International ethics - IR theory that states have certain norms amongst themselves that aren't violated, with the knowledge that violation carries severe penalties in the global system. US doesn't invade Canada because it wouldn't be good sportsmanship, so to speak.

    You're also right in that being the situation right now. I think much of that stems from the shared prosperity in the post-World War II era.


    I'd also add that making Japan dependent on trade with the US and the West helped preclude that country from falling under the Soviet umbrella (a very real concern in the immediate post-war time period, and a potentially heavily-destabilizing event, being the first already-industrialized nation going communist).
    I'm guessing the presence of our troops on Japanese soil was probably the most decisive factor of preventing Japan from falling into Soviet hands.

    I'm also not so much of the opinion that our government is all that fond of China - I just think our hands are tied to the point where we make nice to keep things for both countries from going to hell in economic warfare (the "guns" in this circumstance). The supranational capitalists, on the other hand, LOVE China, which also influences our official position.

    Iran's a special case - they block because A. they have to in order to keep their legitimacy and B. they want to punish the US for overthrowing Mossadegh. We're really the petty ones in this situation - we treat them as a pariah state because of the unspoken policy since Mexico in the 1910s: if we're drilling for oil in your country, don't even think of kicking us out or face the consequences.
    I do not see a problem with punishing those states that nationalize the property of our oil companies. That shit is outright theft - it's done by a decree where the gov't basically says "what was yours is now ours". But still, we deal with Mexico even though they nationalized their oil industry. With Iran it goes a lot further than that. If there is such thing as international law, then they committed the most egregious violation of it by attacking the US embassy and holding diplomats hostage. Even the countries that attacked without the declaration of war would still respect the diplomatic staff of their enemies. That made Iran the pariah of international community more than anything else.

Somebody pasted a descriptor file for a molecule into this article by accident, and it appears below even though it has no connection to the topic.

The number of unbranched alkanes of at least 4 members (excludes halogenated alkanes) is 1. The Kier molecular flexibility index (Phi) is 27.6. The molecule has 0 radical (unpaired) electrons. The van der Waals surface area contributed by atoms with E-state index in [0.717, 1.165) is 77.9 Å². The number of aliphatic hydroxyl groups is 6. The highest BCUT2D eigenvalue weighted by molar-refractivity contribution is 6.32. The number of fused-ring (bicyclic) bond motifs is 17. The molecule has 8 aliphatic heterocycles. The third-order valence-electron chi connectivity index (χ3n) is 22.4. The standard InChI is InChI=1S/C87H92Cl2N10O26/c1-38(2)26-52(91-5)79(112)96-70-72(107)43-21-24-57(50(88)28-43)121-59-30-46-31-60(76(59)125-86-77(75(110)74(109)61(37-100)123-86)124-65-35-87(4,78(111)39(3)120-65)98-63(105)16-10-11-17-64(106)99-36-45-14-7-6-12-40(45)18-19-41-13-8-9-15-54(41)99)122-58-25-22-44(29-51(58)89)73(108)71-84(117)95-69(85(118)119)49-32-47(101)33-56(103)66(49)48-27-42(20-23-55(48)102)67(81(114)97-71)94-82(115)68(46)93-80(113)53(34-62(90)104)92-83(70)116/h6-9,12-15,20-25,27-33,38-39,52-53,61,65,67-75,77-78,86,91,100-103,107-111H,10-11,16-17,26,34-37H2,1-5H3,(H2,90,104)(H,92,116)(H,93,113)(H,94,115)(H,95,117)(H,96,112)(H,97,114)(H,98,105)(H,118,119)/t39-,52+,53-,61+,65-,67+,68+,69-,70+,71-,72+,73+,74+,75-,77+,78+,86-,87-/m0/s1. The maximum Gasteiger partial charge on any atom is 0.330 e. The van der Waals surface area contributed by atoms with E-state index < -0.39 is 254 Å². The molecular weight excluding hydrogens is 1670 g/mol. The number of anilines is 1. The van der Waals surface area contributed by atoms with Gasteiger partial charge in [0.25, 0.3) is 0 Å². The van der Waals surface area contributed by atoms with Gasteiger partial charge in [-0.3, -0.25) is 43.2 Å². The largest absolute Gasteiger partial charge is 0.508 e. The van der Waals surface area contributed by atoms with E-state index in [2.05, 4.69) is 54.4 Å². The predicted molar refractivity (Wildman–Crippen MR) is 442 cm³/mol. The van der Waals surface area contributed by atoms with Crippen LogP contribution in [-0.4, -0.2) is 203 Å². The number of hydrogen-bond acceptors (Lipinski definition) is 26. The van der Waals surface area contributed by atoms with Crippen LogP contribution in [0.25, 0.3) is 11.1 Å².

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  10. #70
    Dreaming the life onemoretime's Avatar
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    Quote Originally Posted by Edgar View Post
    I'm guessing the presence of our troops on Japanese soil was probably the most decisive factor of preventing Japan from falling into Soviet hands.
    Plenty of countries rebelled against what they saw as foreign oppressors. I realize Japan was a special case, but there were plenty of communist movements in Japan during the immediate post-war era.

    I do not see a problem with punishing those states that nationalize the property of our oil companies. That shit is outright theft - it's done by a decree where the gov't basically says "what was yours is now ours".
    So you don't think colonialism was theft in the first place? What gives a Western country any right to that oil?

    But still, we deal with Mexico even though they nationalized their oil industry.
    You think we intervened in the Mexican Revolution just for the hell of it, or were we protecting our investments?

    We also shut them off Cuba-style for the decade after that (1938). You know, when we really could have used cheap(er) oil during that slight unpleasant situation.

    With Iran it goes a lot further than that. If there is such thing as international law, then they committed the most egregious violation of it by attacking the US embassy and holding diplomats hostage.
    We overthrew their democratically-elected head of government and installed a murderous dictator in his stead. I'd say that would be the worst violation of international law imaginable. I'll cut them a break on that one.

    Even the countries that attacked without the declaration of war would still respect the diplomatic staff of their enemies. That made Iran the pariah of international community more than anything else.
    Not to mention the US and UK telling the rest of the world to ostracize Iran, then starting a proxy war which came around to bite our ass.